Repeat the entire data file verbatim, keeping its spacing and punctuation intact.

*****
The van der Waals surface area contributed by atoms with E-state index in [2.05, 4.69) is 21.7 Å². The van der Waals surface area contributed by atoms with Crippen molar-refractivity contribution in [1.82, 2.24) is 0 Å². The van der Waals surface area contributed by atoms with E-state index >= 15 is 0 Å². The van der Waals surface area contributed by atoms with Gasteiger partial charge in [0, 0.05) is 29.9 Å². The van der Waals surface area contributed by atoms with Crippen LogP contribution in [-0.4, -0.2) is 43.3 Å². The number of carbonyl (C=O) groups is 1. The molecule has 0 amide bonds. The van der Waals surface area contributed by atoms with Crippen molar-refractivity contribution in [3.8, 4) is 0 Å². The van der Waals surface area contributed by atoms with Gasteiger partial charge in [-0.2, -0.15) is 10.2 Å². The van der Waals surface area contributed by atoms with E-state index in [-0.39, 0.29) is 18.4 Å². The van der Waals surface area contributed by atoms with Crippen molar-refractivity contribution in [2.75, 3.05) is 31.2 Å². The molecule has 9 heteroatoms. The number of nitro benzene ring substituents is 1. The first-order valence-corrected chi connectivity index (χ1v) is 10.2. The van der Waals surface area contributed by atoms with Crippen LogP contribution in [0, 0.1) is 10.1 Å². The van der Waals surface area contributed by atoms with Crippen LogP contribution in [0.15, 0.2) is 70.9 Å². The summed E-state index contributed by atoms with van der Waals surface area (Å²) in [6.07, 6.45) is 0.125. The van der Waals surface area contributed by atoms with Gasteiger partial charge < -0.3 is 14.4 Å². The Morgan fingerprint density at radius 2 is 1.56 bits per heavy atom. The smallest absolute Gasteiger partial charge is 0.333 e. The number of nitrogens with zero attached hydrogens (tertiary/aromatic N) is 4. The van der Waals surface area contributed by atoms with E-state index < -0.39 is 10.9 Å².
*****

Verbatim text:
The van der Waals surface area contributed by atoms with E-state index in [2.05, 4.69) is 21.7 Å². The van der Waals surface area contributed by atoms with Crippen molar-refractivity contribution in [1.82, 2.24) is 0 Å². The van der Waals surface area contributed by atoms with E-state index >= 15 is 0 Å². The van der Waals surface area contributed by atoms with Gasteiger partial charge in [0, 0.05) is 29.9 Å². The van der Waals surface area contributed by atoms with Crippen LogP contribution in [-0.4, -0.2) is 43.3 Å². The number of carbonyl (C=O) groups is 1. The molecule has 0 amide bonds. The van der Waals surface area contributed by atoms with Crippen molar-refractivity contribution in [3.8, 4) is 0 Å². The van der Waals surface area contributed by atoms with Gasteiger partial charge in [-0.2, -0.15) is 10.2 Å². The van der Waals surface area contributed by atoms with E-state index in [-0.39, 0.29) is 18.4 Å². The van der Waals surface area contributed by atoms with Crippen molar-refractivity contribution in [2.75, 3.05) is 31.2 Å². The molecule has 9 heteroatoms. The number of nitro benzene ring substituents is 1. The first-order valence-corrected chi connectivity index (χ1v) is 10.2. The van der Waals surface area contributed by atoms with Crippen LogP contribution in [0, 0.1) is 10.1 Å². The van der Waals surface area contributed by atoms with Crippen LogP contribution in [0.15, 0.2) is 70.9 Å². The summed E-state index contributed by atoms with van der Waals surface area (Å²) in [6.07, 6.45) is 0.125. The van der Waals surface area contributed by atoms with Gasteiger partial charge < -0.3 is 14.4 Å². The Morgan fingerprint density at radius 2 is 1.56 bits per heavy atom. The smallest absolute Gasteiger partial charge is 0.333 e. The number of nitrogens with zero attached hydrogens (tertiary/aromatic N) is 4. The van der Waals surface area contributed by atoms with E-state index < -0.39 is 10.9 Å².